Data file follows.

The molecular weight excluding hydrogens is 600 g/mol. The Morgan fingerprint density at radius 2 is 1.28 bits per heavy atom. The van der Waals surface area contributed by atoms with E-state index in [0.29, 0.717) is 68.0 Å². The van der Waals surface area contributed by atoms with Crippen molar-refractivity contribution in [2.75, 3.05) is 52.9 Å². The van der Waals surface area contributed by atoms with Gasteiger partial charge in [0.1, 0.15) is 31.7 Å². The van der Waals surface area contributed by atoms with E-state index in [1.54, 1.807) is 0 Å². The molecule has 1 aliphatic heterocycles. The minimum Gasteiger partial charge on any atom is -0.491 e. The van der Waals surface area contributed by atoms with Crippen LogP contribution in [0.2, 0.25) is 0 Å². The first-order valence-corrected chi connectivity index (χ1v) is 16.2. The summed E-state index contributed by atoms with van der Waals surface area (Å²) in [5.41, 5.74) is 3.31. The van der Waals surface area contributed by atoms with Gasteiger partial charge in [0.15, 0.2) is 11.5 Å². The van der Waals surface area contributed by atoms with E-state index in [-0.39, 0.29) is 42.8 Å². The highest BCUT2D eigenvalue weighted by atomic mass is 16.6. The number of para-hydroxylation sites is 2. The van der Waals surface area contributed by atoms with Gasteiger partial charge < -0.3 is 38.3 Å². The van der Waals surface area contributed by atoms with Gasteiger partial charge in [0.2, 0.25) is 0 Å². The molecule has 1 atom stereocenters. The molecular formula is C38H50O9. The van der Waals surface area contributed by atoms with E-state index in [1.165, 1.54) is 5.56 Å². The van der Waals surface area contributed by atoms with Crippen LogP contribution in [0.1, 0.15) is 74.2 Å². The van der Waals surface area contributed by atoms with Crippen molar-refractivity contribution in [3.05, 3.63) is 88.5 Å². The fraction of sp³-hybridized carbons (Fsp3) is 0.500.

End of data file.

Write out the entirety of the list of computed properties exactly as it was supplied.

The molecular weight excluding hydrogens is 600 g/mol. The Morgan fingerprint density at radius 2 is 1.28 bits per heavy atom. The van der Waals surface area contributed by atoms with E-state index in [0.29, 0.717) is 68.0 Å². The van der Waals surface area contributed by atoms with Crippen molar-refractivity contribution in [2.75, 3.05) is 52.9 Å². The van der Waals surface area contributed by atoms with Gasteiger partial charge in [0.1, 0.15) is 31.7 Å². The van der Waals surface area contributed by atoms with E-state index in [1.54, 1.807) is 0 Å². The molecule has 1 aliphatic heterocycles. The minimum Gasteiger partial charge on any atom is -0.491 e. The van der Waals surface area contributed by atoms with Crippen LogP contribution in [0.2, 0.25) is 0 Å². The first-order valence-corrected chi connectivity index (χ1v) is 16.2. The summed E-state index contributed by atoms with van der Waals surface area (Å²) in [5.41, 5.74) is 3.31. The van der Waals surface area contributed by atoms with Gasteiger partial charge in [0.15, 0.2) is 11.5 Å². The van der Waals surface area contributed by atoms with E-state index in [-0.39, 0.29) is 42.8 Å². The highest BCUT2D eigenvalue weighted by atomic mass is 16.6. The number of para-hydroxylation sites is 2. The van der Waals surface area contributed by atoms with Gasteiger partial charge < -0.3 is 38.3 Å². The van der Waals surface area contributed by atoms with Gasteiger partial charge in [0.2, 0.25) is 0 Å². The molecule has 1 atom stereocenters. The molecular formula is C38H50O9. The van der Waals surface area contributed by atoms with E-state index in [1.165, 1.54) is 5.56 Å². The van der Waals surface area contributed by atoms with Crippen LogP contribution in [0.1, 0.15) is 74.2 Å². The van der Waals surface area contributed by atoms with Crippen molar-refractivity contribution in [3.05, 3.63) is 88.5 Å². The fraction of sp³-hybridized carbons (Fsp3) is 0.500.